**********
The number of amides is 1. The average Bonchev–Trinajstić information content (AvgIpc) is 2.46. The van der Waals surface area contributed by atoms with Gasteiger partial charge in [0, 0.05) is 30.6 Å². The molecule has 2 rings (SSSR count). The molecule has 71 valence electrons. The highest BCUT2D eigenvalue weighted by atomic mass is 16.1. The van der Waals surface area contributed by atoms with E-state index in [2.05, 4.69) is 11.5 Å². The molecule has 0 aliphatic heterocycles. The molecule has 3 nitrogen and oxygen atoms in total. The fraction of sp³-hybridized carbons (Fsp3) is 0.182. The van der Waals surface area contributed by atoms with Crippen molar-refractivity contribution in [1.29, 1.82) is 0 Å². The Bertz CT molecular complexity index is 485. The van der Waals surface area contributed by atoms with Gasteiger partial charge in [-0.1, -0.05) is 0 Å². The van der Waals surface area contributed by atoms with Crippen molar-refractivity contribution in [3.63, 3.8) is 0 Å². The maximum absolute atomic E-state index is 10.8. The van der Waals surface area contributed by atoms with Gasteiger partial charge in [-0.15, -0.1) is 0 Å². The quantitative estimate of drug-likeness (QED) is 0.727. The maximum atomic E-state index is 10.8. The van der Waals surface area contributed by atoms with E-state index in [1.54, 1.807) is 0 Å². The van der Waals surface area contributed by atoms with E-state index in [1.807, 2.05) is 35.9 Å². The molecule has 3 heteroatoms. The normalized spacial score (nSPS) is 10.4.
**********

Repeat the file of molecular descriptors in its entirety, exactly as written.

The number of amides is 1. The average Bonchev–Trinajstić information content (AvgIpc) is 2.46. The van der Waals surface area contributed by atoms with Gasteiger partial charge in [0, 0.05) is 30.6 Å². The molecule has 2 rings (SSSR count). The molecule has 71 valence electrons. The highest BCUT2D eigenvalue weighted by atomic mass is 16.1. The van der Waals surface area contributed by atoms with E-state index in [2.05, 4.69) is 11.5 Å². The molecule has 0 aliphatic heterocycles. The molecule has 3 nitrogen and oxygen atoms in total. The fraction of sp³-hybridized carbons (Fsp3) is 0.182. The van der Waals surface area contributed by atoms with Crippen molar-refractivity contribution in [1.29, 1.82) is 0 Å². The Bertz CT molecular complexity index is 485. The van der Waals surface area contributed by atoms with Gasteiger partial charge in [-0.1, -0.05) is 0 Å². The van der Waals surface area contributed by atoms with Crippen molar-refractivity contribution in [3.63, 3.8) is 0 Å². The maximum absolute atomic E-state index is 10.8. The van der Waals surface area contributed by atoms with Gasteiger partial charge in [-0.15, -0.1) is 0 Å². The quantitative estimate of drug-likeness (QED) is 0.727. The maximum atomic E-state index is 10.8. The van der Waals surface area contributed by atoms with E-state index in [1.54, 1.807) is 0 Å². The van der Waals surface area contributed by atoms with E-state index in [1.807, 2.05) is 35.9 Å². The molecule has 3 heteroatoms. The normalized spacial score (nSPS) is 10.4.